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Poster Commentary
"It’s when the winds blow the hardest that you need the deepest roots."Rabbi Lord Jonathan Sacks
Poster design:Frances Jetter


Interview and commentary by Beth Kissileff

Rabbi Lord Jonathan Sacks’s image of blowing winds threatening a tree is inspired by Psalm I. This Psalm compares a righteous person to “a tree planted by rivers of water” which bears abundant fruit and whose leaves do not wither. In contrast, the wicked are compared to “chaff” blown by the wind.

The Jewish people, like a deeply-rooted tree, face two dangers, according to Sacks. Firstly, “high winds” threaten to knock over the tree. “The high winds are anti-Semitism,” which Sacks believes can be defeated, but only when Jews “form a common front, an alliance in defense of human dignity and religious liberty.”

The second risk which a tree faces is lack of water, which causes the leaves to shrivel and the tree to die. Sacks compares this to Jews who “don’t study Judaism…Torah is water…Without the Torah, you don’t feed the roots, and the leaves eventually wither and die.” Sacks is confident that engagement with the rich Jewish literary tradition can reconnect Jews to their roots and water source. “We are a religion whose heroes are teachers, citadels are houses of study, and the passion is for education.” Sacks credits technology, particularly the Internet, with expanding and enhancing opportunities to connect to our literary tradition.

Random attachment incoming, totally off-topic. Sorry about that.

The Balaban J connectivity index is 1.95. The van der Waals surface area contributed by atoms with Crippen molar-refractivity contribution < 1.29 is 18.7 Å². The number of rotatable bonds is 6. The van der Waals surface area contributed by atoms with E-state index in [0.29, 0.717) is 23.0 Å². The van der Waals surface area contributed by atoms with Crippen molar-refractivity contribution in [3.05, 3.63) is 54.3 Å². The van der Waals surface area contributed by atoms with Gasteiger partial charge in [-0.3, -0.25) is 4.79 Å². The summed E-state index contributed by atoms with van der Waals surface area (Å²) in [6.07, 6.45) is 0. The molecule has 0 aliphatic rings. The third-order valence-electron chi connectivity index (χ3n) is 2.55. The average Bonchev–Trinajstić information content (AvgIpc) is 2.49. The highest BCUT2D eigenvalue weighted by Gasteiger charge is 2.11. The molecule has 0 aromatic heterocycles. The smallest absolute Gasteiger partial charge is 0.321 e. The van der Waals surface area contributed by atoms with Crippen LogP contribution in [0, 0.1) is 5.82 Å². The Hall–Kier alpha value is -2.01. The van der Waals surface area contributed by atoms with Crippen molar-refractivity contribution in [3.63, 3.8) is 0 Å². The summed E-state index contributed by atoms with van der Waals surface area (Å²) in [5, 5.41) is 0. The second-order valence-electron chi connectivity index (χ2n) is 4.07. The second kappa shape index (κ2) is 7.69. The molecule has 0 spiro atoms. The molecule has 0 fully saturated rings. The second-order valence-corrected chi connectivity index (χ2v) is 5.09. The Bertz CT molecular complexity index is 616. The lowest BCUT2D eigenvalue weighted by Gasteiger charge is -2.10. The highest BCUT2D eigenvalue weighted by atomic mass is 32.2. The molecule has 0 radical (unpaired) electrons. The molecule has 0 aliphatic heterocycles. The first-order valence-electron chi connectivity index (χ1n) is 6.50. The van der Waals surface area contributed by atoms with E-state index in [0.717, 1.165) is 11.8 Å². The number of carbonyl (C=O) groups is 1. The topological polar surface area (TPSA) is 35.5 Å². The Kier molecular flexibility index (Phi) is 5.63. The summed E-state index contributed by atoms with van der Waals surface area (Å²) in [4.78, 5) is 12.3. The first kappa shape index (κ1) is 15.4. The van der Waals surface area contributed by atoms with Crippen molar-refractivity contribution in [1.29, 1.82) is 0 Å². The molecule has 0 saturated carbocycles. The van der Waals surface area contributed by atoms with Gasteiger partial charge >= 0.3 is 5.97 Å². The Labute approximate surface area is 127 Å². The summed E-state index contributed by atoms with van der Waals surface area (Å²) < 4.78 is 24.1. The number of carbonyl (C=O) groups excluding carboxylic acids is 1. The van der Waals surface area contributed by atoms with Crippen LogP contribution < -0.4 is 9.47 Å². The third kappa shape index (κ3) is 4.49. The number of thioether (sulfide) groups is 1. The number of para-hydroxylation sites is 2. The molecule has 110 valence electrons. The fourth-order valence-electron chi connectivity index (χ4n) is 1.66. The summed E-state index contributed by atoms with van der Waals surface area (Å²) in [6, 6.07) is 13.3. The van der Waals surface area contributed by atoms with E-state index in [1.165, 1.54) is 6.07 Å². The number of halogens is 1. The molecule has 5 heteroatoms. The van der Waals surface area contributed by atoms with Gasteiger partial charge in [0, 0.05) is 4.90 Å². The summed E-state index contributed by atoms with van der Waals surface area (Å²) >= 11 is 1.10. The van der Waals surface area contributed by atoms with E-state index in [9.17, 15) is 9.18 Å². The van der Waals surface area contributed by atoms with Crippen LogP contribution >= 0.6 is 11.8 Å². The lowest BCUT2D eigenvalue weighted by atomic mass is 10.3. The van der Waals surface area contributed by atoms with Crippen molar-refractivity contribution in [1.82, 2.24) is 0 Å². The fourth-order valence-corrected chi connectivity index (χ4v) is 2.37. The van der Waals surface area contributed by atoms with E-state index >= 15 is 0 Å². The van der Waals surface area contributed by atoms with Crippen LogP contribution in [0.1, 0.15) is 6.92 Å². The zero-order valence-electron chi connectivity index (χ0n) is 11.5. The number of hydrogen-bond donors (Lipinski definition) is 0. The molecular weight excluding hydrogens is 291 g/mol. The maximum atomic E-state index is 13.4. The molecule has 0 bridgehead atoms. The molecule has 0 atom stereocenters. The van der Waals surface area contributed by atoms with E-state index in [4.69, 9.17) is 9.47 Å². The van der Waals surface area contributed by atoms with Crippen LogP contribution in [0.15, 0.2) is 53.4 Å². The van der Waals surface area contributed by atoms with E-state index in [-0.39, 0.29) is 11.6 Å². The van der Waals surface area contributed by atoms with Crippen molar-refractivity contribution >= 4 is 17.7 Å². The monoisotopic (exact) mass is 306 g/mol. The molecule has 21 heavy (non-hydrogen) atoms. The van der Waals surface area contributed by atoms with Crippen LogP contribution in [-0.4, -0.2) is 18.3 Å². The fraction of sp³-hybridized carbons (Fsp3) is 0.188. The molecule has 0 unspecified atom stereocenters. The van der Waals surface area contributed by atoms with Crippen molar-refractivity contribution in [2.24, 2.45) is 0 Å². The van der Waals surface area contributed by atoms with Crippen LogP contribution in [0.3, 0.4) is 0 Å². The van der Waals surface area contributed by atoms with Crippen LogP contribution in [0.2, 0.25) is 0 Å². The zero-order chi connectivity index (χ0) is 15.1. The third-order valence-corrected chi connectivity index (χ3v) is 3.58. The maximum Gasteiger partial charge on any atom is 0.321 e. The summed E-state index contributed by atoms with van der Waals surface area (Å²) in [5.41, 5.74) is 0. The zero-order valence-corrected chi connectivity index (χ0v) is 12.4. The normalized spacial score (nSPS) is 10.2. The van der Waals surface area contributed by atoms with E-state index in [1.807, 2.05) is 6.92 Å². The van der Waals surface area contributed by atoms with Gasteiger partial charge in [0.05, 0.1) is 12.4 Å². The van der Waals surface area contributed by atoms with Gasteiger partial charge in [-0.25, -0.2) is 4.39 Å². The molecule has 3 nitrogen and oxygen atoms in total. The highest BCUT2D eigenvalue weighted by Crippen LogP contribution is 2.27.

Connecting to the past is only the beginning, says Sacks. “We are in love with the past but not in the past. Jews are the greatest example in history of a forward looking people.” For Jews, “Ancient truth remains contemporary. The old is perennially renewed.”

Beth Kissileff is a writer, freelance journalist, and educator. She is the author of a forthcoming novel, Questioning Return, and editor of an anthology, Reading Genesis. Her writing has appeared in,,,, Huffington Post, The Tower, Jewish Review of Books, Tablet, The Forward, Jerusalem Report, Jerusalem Post, and The Jewish Week. Kissileff has taught Jewish studies and English literature at a number of universities and in adult education settings.

Conversation Guide


1. What does the metaphor of “deepest roots” suggest to you?

2. What are the deepest roots to your Judaism? What winds threaten them?

3. How can contemporary Jews remain true to their roots, but also adapt to new environments and situations? How do new and old coexist in Jewish tradition?



1. What insights about the quote are communicated by the way the characters are arranged? What sort of winds do you think are blowing against them?

2. The characters are focused straight ahead, looking at the viewer. What could they be saying to you?

3. How do the choice of color and style or art support the quote? What emotion does this image create in you?


Frames of Mind©2015, Frances Jetter, Quote: Rabbi Lord Jonathan Sacks, Harold Grinspoon Foundation, West Springfield, MA